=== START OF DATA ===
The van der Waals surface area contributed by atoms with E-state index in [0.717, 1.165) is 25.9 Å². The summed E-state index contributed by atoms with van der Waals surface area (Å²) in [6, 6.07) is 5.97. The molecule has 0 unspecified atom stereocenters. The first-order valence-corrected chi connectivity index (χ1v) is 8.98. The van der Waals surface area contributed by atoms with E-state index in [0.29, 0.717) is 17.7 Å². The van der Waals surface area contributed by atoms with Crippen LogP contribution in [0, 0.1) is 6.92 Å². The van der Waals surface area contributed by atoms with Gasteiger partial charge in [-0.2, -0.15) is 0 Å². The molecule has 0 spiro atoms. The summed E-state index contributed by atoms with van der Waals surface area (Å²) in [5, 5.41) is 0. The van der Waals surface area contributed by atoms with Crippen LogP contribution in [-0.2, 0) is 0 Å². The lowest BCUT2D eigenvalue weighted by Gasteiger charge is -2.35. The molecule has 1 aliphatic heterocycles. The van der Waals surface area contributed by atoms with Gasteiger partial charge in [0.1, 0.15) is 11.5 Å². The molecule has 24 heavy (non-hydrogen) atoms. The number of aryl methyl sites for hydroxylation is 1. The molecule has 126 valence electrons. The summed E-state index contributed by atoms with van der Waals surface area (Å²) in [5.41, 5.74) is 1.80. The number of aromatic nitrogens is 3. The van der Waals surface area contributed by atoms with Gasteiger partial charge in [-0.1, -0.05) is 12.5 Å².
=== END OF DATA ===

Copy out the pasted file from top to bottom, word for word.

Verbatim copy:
The van der Waals surface area contributed by atoms with E-state index in [0.717, 1.165) is 25.9 Å². The summed E-state index contributed by atoms with van der Waals surface area (Å²) in [6, 6.07) is 5.97. The molecule has 0 unspecified atom stereocenters. The first-order valence-corrected chi connectivity index (χ1v) is 8.98. The van der Waals surface area contributed by atoms with E-state index in [0.29, 0.717) is 17.7 Å². The van der Waals surface area contributed by atoms with Crippen LogP contribution in [0, 0.1) is 6.92 Å². The van der Waals surface area contributed by atoms with Gasteiger partial charge in [-0.2, -0.15) is 0 Å². The molecule has 0 spiro atoms. The summed E-state index contributed by atoms with van der Waals surface area (Å²) in [5, 5.41) is 0. The van der Waals surface area contributed by atoms with Crippen LogP contribution in [-0.2, 0) is 0 Å². The lowest BCUT2D eigenvalue weighted by Gasteiger charge is -2.35. The molecule has 1 aliphatic heterocycles. The van der Waals surface area contributed by atoms with Gasteiger partial charge in [0.1, 0.15) is 11.5 Å². The molecule has 24 heavy (non-hydrogen) atoms. The number of aryl methyl sites for hydroxylation is 1. The molecule has 126 valence electrons. The summed E-state index contributed by atoms with van der Waals surface area (Å²) in [5.41, 5.74) is 1.80. The number of aromatic nitrogens is 3. The van der Waals surface area contributed by atoms with Gasteiger partial charge in [-0.1, -0.05) is 12.5 Å².